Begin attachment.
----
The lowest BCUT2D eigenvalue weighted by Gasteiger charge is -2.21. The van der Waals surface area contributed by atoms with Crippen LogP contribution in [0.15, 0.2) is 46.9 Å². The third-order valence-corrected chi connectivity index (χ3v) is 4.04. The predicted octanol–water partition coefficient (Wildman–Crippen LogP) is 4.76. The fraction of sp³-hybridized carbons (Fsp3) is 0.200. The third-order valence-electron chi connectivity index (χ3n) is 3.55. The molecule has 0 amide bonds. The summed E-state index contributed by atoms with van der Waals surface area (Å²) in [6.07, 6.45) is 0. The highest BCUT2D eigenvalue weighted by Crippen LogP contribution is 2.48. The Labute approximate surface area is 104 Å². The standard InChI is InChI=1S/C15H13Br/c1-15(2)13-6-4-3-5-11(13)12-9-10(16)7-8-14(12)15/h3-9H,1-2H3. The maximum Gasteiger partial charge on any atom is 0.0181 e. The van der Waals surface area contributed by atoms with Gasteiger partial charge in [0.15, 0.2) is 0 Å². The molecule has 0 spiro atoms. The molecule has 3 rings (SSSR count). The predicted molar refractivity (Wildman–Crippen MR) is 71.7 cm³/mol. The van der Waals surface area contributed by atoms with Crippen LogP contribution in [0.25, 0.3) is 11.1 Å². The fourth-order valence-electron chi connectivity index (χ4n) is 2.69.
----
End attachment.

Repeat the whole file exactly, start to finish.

The lowest BCUT2D eigenvalue weighted by Gasteiger charge is -2.21. The van der Waals surface area contributed by atoms with Crippen LogP contribution in [0.15, 0.2) is 46.9 Å². The third-order valence-corrected chi connectivity index (χ3v) is 4.04. The predicted octanol–water partition coefficient (Wildman–Crippen LogP) is 4.76. The fraction of sp³-hybridized carbons (Fsp3) is 0.200. The third-order valence-electron chi connectivity index (χ3n) is 3.55. The molecule has 0 amide bonds. The summed E-state index contributed by atoms with van der Waals surface area (Å²) in [6.07, 6.45) is 0. The highest BCUT2D eigenvalue weighted by Crippen LogP contribution is 2.48. The Labute approximate surface area is 104 Å². The standard InChI is InChI=1S/C15H13Br/c1-15(2)13-6-4-3-5-11(13)12-9-10(16)7-8-14(12)15/h3-9H,1-2H3. The maximum Gasteiger partial charge on any atom is 0.0181 e. The van der Waals surface area contributed by atoms with Gasteiger partial charge in [0.15, 0.2) is 0 Å². The molecule has 0 spiro atoms. The molecule has 3 rings (SSSR count). The predicted molar refractivity (Wildman–Crippen MR) is 71.7 cm³/mol. The van der Waals surface area contributed by atoms with Crippen LogP contribution in [0.25, 0.3) is 11.1 Å². The fourth-order valence-electron chi connectivity index (χ4n) is 2.69.